Dianne Reeves

Quiet After the Storm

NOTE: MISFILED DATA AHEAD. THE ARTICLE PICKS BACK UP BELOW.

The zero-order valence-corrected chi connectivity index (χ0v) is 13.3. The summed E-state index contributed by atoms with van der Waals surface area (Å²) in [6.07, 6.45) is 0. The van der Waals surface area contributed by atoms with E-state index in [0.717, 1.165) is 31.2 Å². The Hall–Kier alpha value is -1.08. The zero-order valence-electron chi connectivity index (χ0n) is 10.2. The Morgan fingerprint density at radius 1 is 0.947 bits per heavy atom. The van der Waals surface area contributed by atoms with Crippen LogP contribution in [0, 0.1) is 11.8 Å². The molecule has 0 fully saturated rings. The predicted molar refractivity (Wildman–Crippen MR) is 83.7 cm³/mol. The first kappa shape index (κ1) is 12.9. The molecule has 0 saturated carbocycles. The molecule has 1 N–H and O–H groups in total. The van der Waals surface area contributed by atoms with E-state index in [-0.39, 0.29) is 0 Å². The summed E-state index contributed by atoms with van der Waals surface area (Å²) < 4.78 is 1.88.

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Dianne Reeves, who has always had a beautiful voice and the potential for greatness in jazz, has conducted a rather directionless career, performing many concerts filled with spontaneity while at the same time recording erratic albums that usually feature both veteran jazz ballads and newer material that is closer to pop and folk music. There are some strong jazz moments on this CD. "Comes Love" has an inventive arrangement that uses a riff from the Miles Davis version of "'Round Midnight" and a familiar rhythmic phrase from "Star Eyes" in surprising ways. "Detour Ahead" is fine and "The Benediction" ("Country Preacher" with Reeves's lyrics) is a sincere tribute to Cannonball Adderley (who makes a brief appearance on soprano via sampling) but on some of the other pieces Reeves wanders far away from jazz. She sings a couple of folk songs with guitarist Dori Caymmi, introduces the heartwarming if poppish original "Nine" and performs a very straight version of Joni Mitchell's "Both Sides Now" that makes the song sound like a Broadway show tune. Perhaps Dianne Reeves's eventual niche will be as a jazz-influenced folk-pop singer; someday she should probably make up her mind.

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